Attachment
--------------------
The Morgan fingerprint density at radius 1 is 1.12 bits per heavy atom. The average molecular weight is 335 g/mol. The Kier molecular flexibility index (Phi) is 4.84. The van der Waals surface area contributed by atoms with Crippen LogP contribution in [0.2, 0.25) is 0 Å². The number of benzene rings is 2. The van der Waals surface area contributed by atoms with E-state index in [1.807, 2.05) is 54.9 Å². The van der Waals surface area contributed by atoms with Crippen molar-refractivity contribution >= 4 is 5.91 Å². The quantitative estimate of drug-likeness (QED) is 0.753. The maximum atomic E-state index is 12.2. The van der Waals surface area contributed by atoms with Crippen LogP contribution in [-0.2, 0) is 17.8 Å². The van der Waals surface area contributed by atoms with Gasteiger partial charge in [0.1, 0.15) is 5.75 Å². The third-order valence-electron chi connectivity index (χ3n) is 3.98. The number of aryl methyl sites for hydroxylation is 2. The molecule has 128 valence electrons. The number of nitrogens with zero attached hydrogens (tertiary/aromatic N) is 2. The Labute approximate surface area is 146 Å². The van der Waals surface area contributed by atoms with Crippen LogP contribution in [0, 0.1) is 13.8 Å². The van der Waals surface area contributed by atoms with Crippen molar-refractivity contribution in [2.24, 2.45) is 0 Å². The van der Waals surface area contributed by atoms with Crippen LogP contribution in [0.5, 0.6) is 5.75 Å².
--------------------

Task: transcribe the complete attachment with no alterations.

The Morgan fingerprint density at radius 1 is 1.12 bits per heavy atom. The average molecular weight is 335 g/mol. The Kier molecular flexibility index (Phi) is 4.84. The van der Waals surface area contributed by atoms with Crippen LogP contribution in [0.2, 0.25) is 0 Å². The number of benzene rings is 2. The van der Waals surface area contributed by atoms with E-state index in [1.807, 2.05) is 54.9 Å². The van der Waals surface area contributed by atoms with Crippen molar-refractivity contribution >= 4 is 5.91 Å². The quantitative estimate of drug-likeness (QED) is 0.753. The maximum atomic E-state index is 12.2. The van der Waals surface area contributed by atoms with Crippen LogP contribution in [-0.2, 0) is 17.8 Å². The van der Waals surface area contributed by atoms with Gasteiger partial charge in [0.1, 0.15) is 5.75 Å². The third-order valence-electron chi connectivity index (χ3n) is 3.98. The number of aryl methyl sites for hydroxylation is 2. The molecule has 128 valence electrons. The number of nitrogens with zero attached hydrogens (tertiary/aromatic N) is 2. The Labute approximate surface area is 146 Å². The van der Waals surface area contributed by atoms with Crippen LogP contribution in [0, 0.1) is 13.8 Å². The van der Waals surface area contributed by atoms with Crippen molar-refractivity contribution in [2.24, 2.45) is 0 Å². The van der Waals surface area contributed by atoms with Crippen LogP contribution in [0.5, 0.6) is 5.75 Å².